We were gathered close together at the table, huddled over a laptop with a stack of empty pizza boxes shoved nearby. A friend had organized a group of her high school students to join me to talk about the ways they used various transportation options in Baltimore. Up to that point, we’d discussed things like the challenges of getting to school on time, the pros and cons of certain bus lines, and how much they wanted their parents to know about where they were. Now, they wanted to take the conversation in an entirely different direction.
When I asked whether they had ever caught a ride with a friend with a car or whether they had ever been in an Uber, the answer was lukewarm at best. Those really weren’t great options. Then came an emphatic, unanimous endorsement for another way of getting around: hacking.
Hacking is deeply rooted in Baltimore as a common mode of transportation. It’s part gypsy cab, part hailing a yellow cab in Midtown Manhattan. If you’ve never seen hacking before, it’s actually quite straightforward. Generally, someone needing a ride stands on a busy corner, casually waving downward pointed fingers at the sidewalk. A driver passing by who is interested in giving a ride sees the gesture and pulls over to pick up the passenger. “Fares,” negotiated before the ride begins, are lower than driving oneself but higher than taking transit.
What does a hack cost? A couple of years ago, a researcher at UC Berkeley documented estimated hack prices in the city. Influenced by distance and waiting times, they seem quite reasonable to me:
“Round the corner” $2.00-3.00
Up the “ave” (along the same street) $3.00-4.00
Same side of town, past the “ave” $5.00
City to county $6.00-7.00
“Over east” to “over west” $8.00
Now that our conversation was rolling, these high schoolers had all kinds of things to tell me about how to ride in a hack. “Sit behind the driver so he can’t reach around and mess with you.” “Keep your hand on the door handle so the driver can’t lock you in.” “Don’t ride with a creepy old dude.” “If you don’t have enough to pay, here’s what to do.” Moms with kids are the best.”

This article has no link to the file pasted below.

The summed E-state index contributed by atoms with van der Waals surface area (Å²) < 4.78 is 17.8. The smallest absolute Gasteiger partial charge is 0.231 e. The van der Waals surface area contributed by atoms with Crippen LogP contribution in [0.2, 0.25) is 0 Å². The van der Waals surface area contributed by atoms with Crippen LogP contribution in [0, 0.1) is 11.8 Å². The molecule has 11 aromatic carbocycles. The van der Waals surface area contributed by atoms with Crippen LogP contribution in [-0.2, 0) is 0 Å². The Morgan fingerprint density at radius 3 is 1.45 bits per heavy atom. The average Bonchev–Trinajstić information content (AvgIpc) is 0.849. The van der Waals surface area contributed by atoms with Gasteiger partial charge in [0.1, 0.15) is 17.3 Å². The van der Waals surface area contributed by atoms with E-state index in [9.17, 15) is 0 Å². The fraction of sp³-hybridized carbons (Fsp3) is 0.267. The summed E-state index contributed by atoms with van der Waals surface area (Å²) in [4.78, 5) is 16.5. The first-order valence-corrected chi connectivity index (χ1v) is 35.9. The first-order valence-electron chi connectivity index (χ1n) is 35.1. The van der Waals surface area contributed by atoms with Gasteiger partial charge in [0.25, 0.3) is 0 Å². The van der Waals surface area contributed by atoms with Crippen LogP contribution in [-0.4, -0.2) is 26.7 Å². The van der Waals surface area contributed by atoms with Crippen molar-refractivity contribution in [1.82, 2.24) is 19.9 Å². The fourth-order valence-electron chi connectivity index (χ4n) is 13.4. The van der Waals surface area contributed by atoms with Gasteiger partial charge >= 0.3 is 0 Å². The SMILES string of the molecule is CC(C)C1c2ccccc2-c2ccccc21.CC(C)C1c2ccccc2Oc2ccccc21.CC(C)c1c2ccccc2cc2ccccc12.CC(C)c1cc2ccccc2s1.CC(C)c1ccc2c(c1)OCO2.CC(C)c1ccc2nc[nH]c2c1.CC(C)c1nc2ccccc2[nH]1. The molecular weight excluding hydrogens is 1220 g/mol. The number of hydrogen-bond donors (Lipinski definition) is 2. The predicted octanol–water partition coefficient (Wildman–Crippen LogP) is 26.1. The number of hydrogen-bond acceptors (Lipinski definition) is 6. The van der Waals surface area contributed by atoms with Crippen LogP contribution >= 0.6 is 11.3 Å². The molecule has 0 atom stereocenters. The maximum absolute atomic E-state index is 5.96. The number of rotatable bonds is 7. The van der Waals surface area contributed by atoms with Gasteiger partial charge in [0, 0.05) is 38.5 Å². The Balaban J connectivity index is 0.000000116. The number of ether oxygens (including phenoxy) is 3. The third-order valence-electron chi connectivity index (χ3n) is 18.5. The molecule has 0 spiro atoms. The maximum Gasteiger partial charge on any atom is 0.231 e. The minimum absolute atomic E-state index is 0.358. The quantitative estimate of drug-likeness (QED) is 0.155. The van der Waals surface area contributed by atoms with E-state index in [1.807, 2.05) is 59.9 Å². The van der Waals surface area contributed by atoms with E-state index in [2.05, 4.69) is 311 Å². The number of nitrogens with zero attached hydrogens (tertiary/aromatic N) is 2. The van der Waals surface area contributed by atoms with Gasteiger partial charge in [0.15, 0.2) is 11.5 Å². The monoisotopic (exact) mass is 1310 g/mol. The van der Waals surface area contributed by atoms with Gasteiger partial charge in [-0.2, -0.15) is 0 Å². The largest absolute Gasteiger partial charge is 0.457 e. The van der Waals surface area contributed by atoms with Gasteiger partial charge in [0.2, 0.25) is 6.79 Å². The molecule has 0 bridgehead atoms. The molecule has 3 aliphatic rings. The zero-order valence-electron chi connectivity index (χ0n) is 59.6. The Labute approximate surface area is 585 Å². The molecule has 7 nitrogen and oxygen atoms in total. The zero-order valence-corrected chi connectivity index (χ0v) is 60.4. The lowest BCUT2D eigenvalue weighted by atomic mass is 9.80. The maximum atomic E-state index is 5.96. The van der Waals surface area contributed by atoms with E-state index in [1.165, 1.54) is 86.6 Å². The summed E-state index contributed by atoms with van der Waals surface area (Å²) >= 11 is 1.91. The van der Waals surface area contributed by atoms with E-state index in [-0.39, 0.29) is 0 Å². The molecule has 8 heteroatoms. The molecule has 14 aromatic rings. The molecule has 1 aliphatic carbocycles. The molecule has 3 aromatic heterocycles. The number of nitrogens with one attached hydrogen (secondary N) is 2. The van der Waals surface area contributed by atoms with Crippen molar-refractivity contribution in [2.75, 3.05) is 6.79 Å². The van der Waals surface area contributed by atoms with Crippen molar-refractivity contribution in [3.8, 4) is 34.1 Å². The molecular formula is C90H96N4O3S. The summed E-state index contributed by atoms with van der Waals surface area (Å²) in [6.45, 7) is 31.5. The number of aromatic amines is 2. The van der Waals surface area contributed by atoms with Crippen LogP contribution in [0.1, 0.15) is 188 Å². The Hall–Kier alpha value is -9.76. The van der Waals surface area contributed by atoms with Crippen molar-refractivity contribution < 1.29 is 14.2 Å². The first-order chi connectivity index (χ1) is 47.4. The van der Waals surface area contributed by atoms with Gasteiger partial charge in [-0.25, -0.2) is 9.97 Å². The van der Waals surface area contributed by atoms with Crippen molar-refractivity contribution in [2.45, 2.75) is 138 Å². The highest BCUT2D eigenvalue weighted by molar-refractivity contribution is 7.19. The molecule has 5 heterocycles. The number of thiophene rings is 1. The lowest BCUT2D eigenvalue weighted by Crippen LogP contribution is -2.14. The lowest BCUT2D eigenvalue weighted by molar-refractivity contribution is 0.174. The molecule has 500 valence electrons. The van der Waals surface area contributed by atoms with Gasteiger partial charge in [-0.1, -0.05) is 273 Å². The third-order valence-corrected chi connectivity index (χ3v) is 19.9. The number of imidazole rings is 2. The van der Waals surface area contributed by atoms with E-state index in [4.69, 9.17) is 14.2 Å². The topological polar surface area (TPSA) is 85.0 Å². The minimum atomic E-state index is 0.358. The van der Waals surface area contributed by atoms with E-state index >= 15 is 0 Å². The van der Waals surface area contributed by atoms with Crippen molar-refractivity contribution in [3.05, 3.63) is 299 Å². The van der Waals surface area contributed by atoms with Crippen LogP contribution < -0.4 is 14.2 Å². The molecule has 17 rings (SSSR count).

To the person, every student told me they had ridden in a hack — alone — without a parent or friend. Yet not a single one had ridden with an on-demand service. Instantly, I worried for all of them. How did they know a hack driver was safe? Was this really a good idea? Yes, they reassured me, these were people like themselves. From the neighborhood. With Uber & Lyft drivers… who knew?
Now, I’m not going to make excuses for the illegality of hacking. But I do think it’s worth noting the highly functional aspect of this network. It’s also important to point out the similarities between tech-enabled ride hailing and even the loose payment structure of hacking. (Remember when Lyft was donation based?)
Perception of safety is relative. No amount of validation is a guarantee. Horrible things — including rape, theft, and robbery — are attributed to hack drivers. But also to bus drivers, on-demand drivers, cab drivers, teachers, doctors, and clergy. For some, Facebook validation and third-party background checks are a gold standard. For others, it’s community. Some grocery stores in the city reportedly run background checks before letting hack drivers pick up customers in their parking lots.
As this Baltimore Sun article observes, “That puts riders at ease even as it creates a startling disconnect: Businesses are making sure people aren’t criminals before letting them break the law on their property.”
While we debate, the kids ride on.
Photo Credit: Ken Yee